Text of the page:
contents of two char arrays. My question isn't whether or not strlen or max
is contra-indicated, as if it were a homework assignment. My question is,
how do I provide the no-fail guarantee when swapping an array of 'sometype'
(we might just as well be talking about an array of any type)?

So, to be more specific, is a loop a satisfactory way to swap array elements
and still provide the no-fail guarantee? I can't think of any other way --
I guess you meant "no throw guarantee",
the answer is Yes
can you?

--
Thanks
Barry
Jan 17 '08 #4
Dennis Jones wrote:
[..]
Now, if I were to explicitly do the work in the swap member function,
then I *could* do:

class Test
{
char s[10];
void swap( Test &rhs )
{
for ( int i=0; i<sizeof(s)/sizeof(s[0]); ++i )
{
std::swap( s[i], rhs.s[i] );
}
}
};

That does avoid the extra strlen and max calls (which might affect the
efficiency of the function). However, I would prefer not to have to
re-write the same thing over and over in many different classes that
contain many char[] data members (DRY principle), which is why I
wrote the standalone strswap() function [so I wouldn't have to write
the same code over and over for every char[] data member in every
class -- that would be ridiculous!!].
[..]
Make it a template, something like

template<unsigned svoid strswap(char (&a1)[s], char (&a2)[s])
{
for (unsigned i = s; i-- 0; )
std::swap(a1[i], a2[i]);
}

and reuse it inside 'swap' function in each class that has a char[]
member.

V
--
Please remove capital 'A's when replying by e-mail
I do not respond to top-posted replies, please don't ask
Jan 17 '08 #5

"Barry" <dh*****@gmail.comwrote in message
news:fm**********@news.cn99.com...
the std::swap in algorithm requires the type to be Assignable,
so with /char*/, you can simply use std::swap.
Thanks, I pretty much figured that one out.

while array is not Assignable, so you have to do the extra job as you did
above.
Thank you.

the for loop can be replaced by std::swap_ranges

std::swap_ranges(s, s + sizeof(s)/sizeof(s[0]), rhs.s);
> }
};
Good point. There are so many algorithms, it's easy to forget what's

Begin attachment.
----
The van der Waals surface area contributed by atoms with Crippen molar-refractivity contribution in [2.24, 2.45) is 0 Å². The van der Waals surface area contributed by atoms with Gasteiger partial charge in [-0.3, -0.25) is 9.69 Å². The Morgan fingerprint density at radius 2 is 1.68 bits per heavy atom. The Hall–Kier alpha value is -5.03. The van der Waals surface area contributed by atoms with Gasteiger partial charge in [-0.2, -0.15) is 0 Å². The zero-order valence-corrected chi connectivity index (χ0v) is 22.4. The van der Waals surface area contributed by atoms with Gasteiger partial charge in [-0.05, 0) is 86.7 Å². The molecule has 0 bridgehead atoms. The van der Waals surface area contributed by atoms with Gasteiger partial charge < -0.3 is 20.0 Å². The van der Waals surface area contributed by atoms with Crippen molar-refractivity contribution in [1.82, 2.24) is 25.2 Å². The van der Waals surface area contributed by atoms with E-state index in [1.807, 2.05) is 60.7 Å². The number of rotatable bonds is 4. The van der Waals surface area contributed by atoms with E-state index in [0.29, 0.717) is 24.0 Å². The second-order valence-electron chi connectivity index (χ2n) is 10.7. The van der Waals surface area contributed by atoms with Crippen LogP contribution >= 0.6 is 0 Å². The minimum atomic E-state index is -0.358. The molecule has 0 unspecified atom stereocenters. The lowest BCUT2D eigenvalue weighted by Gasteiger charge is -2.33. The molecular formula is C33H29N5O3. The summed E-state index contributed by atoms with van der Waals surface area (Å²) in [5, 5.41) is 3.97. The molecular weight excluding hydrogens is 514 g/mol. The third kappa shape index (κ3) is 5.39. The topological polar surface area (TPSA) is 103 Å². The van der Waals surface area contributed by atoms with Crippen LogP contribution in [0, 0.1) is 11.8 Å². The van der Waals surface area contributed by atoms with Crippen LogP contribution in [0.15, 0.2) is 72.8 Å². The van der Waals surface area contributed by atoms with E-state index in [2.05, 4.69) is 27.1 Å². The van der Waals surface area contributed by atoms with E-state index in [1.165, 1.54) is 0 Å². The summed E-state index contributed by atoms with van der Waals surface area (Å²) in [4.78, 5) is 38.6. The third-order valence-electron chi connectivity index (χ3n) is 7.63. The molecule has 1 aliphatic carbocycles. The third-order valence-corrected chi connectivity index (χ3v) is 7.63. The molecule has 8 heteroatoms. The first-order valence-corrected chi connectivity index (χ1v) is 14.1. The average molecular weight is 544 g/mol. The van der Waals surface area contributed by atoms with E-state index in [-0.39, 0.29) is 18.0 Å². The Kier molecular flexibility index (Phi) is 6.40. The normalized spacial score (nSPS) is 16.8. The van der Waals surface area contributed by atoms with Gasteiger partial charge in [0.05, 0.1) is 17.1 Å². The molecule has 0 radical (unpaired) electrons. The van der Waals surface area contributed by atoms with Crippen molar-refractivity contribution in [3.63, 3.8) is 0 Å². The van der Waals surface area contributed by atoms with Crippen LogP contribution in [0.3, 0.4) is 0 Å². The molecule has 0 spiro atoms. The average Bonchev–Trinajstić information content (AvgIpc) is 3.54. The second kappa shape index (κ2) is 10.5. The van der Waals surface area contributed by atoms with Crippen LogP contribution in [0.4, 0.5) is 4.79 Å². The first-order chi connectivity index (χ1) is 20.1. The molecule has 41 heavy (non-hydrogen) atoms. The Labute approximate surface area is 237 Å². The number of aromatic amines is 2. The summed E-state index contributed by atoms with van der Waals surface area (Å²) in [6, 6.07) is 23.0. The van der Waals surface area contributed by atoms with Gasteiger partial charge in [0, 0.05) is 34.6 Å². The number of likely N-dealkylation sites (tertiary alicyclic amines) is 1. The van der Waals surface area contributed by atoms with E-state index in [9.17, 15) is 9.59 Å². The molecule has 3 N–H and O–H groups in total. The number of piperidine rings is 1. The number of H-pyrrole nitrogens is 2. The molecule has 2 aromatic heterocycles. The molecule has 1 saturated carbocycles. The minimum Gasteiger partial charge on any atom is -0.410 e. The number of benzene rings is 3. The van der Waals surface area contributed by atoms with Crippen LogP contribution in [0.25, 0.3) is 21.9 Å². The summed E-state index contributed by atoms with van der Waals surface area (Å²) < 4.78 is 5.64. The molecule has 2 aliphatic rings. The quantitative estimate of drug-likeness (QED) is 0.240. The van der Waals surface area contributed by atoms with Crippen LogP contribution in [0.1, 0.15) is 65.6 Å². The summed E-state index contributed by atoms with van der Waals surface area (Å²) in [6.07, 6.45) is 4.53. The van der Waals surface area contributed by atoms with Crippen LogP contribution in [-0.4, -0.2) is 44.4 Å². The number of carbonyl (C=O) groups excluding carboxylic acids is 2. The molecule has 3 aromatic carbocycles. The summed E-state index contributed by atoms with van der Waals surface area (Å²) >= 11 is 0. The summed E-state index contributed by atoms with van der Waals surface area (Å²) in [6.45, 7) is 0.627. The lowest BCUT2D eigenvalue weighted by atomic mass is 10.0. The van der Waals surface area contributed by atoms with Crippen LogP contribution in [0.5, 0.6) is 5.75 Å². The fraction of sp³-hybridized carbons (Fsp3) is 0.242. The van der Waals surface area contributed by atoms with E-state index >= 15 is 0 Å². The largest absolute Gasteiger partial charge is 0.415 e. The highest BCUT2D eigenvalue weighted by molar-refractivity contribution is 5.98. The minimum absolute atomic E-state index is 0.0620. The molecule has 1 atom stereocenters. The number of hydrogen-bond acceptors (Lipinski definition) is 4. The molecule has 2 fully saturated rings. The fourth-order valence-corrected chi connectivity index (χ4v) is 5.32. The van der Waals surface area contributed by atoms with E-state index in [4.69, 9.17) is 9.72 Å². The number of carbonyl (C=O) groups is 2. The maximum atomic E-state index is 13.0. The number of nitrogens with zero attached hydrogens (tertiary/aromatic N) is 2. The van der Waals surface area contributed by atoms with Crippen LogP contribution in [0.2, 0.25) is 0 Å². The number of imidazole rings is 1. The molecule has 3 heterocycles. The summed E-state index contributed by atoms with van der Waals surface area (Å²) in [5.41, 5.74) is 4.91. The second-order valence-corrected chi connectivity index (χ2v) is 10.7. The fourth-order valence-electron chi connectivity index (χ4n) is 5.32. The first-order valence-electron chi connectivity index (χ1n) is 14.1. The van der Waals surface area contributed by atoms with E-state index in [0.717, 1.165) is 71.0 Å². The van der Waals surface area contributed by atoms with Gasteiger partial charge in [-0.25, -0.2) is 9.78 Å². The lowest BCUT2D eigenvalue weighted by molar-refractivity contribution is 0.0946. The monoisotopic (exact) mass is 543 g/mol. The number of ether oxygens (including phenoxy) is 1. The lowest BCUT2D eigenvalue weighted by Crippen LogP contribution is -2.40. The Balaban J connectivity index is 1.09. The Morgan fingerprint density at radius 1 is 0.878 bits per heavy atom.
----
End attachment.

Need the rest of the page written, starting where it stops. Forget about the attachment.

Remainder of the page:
available.

I guess you meant "no throw guarantee",
the answer is Yes
No, I mean "no-fail," as mentioned in Sutter & Alexandrescu's "C++ Coding
Standards", items 51 & 56.

Thanks for the feedback and confirmation.

- Dennis
Jan 17 '08 #6

"Victor Bazarov" <v.********@comAcast.netwrote in message
news:CY******************************@comcast.com. ..
Make it a template, something like

template<unsigned svoid strswap(char (&a1)[s], char (&a2)[s])
{
for (unsigned i = s; i-- 0; )
std::swap(a1[i], a2[i]);
}
You know Victor, I was wondering if there was a nice way to do it with a
template. Okay, so let's say I use your template and do this:

class Test
{
char str[10];
void swap( Test &rhs )
{
strswap( str, rhs.str );
}
};

I am not very familiar with that syntax. You are using 's' as a value,
rather than a type. But since the size of the array is known at
compile-time, I presume then that the compiler is able to interpret the
value of 's' based on the argument(s) passed to it? If so, that's pretty
cool!

- Dennis
Jan 17 '08 #7

"Victor Bazarov" <v.********@comAcast.netwrote in message
news:CY******************************@comcast.com. ..
>
Make it a template, something like

template<unsigned svoid strswap(char (&a1)[s], char (&a2)[s])
{
for (unsigned i = s; i-- 0; )
std::swap(a1[i], a2[i]);
}
Shoot. Unfortunately, my compiler, doesn't like this. It gives the error:

"Could not find a match for 'strswap<s>(char *,char *)'"

Here is the test code I tried:

#include <algorithm>

template<unsigned s>
void strswap(char (&a1)[s], char (&a2)[s])
{
for (unsigned i = s; i-- 0; )
std::swap(a1[i], a2[i]);
}

class Test
{
public:
char str[10];
void swap( Test &rhs )
{
strswap( str, rhs.str );
// strswap<10>( str, rhs.str ); // I tried this, thinking maybe I needed
to specify the value of 's'
}
};

int main(int argc, char* argv[])
{
Test t1, t2;
strcpy( t1.str, "hello" );
strcpy( t2.str, "world" );
t1.swap( t2 );
return 0;
}

So, either:

1) The compiler doesn't support this template usage (I tried BCB5, BCB6,
BDS2006 and CRS2007 -- all give the same error).
2) I am not using it correctly.

Since it didn't work in any of my compilers, I'm betting my usage is
incorrect. Can you enlighten me?